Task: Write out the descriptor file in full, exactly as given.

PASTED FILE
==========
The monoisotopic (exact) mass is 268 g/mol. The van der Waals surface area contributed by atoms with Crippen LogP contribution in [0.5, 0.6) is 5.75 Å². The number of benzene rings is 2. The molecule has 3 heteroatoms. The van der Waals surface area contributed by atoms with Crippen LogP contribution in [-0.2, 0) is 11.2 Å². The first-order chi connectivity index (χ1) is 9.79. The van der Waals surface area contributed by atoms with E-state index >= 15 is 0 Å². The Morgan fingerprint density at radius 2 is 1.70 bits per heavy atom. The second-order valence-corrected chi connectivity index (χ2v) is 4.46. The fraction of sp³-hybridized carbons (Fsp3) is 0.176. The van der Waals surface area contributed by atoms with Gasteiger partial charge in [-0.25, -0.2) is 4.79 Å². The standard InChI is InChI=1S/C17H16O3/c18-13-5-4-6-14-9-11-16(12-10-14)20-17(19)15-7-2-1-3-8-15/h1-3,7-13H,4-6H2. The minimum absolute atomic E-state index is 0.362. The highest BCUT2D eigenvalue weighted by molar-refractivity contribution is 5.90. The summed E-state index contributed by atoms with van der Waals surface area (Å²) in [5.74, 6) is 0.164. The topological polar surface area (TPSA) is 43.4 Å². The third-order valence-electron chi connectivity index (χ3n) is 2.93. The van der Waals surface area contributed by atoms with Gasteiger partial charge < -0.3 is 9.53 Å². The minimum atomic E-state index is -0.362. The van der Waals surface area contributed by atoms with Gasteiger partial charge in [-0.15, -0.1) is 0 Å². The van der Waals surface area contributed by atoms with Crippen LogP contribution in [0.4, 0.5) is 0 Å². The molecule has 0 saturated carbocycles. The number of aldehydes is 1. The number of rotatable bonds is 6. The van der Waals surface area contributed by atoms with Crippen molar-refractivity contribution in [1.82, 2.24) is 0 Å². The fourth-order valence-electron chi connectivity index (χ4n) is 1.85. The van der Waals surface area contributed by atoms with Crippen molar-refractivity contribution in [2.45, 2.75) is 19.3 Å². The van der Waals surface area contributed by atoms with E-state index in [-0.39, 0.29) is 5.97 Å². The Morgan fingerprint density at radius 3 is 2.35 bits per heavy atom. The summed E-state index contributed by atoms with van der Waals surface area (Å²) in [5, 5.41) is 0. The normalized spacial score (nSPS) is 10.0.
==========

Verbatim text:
The monoisotopic (exact) mass is 268 g/mol. The van der Waals surface area contributed by atoms with Crippen LogP contribution in [0.5, 0.6) is 5.75 Å². The number of benzene rings is 2. The molecule has 3 heteroatoms. The van der Waals surface area contributed by atoms with Crippen LogP contribution in [-0.2, 0) is 11.2 Å². The first-order chi connectivity index (χ1) is 9.79. The van der Waals surface area contributed by atoms with E-state index >= 15 is 0 Å². The Morgan fingerprint density at radius 2 is 1.70 bits per heavy atom. The second-order valence-corrected chi connectivity index (χ2v) is 4.46. The fraction of sp³-hybridized carbons (Fsp3) is 0.176. The van der Waals surface area contributed by atoms with Gasteiger partial charge in [-0.25, -0.2) is 4.79 Å². The standard InChI is InChI=1S/C17H16O3/c18-13-5-4-6-14-9-11-16(12-10-14)20-17(19)15-7-2-1-3-8-15/h1-3,7-13H,4-6H2. The minimum absolute atomic E-state index is 0.362. The highest BCUT2D eigenvalue weighted by molar-refractivity contribution is 5.90. The summed E-state index contributed by atoms with van der Waals surface area (Å²) in [5.74, 6) is 0.164. The topological polar surface area (TPSA) is 43.4 Å². The third-order valence-electron chi connectivity index (χ3n) is 2.93. The van der Waals surface area contributed by atoms with Gasteiger partial charge < -0.3 is 9.53 Å². The minimum atomic E-state index is -0.362. The van der Waals surface area contributed by atoms with Gasteiger partial charge in [-0.15, -0.1) is 0 Å². The van der Waals surface area contributed by atoms with Crippen LogP contribution in [0.4, 0.5) is 0 Å². The molecule has 0 saturated carbocycles. The number of aldehydes is 1. The number of rotatable bonds is 6. The van der Waals surface area contributed by atoms with Crippen molar-refractivity contribution in [1.82, 2.24) is 0 Å². The fourth-order valence-electron chi connectivity index (χ4n) is 1.85. The van der Waals surface area contributed by atoms with Crippen molar-refractivity contribution in [2.45, 2.75) is 19.3 Å². The van der Waals surface area contributed by atoms with E-state index in [-0.39, 0.29) is 5.97 Å². The Morgan fingerprint density at radius 3 is 2.35 bits per heavy atom. The summed E-state index contributed by atoms with van der Waals surface area (Å²) in [5, 5.41) is 0. The normalized spacial score (nSPS) is 10.0.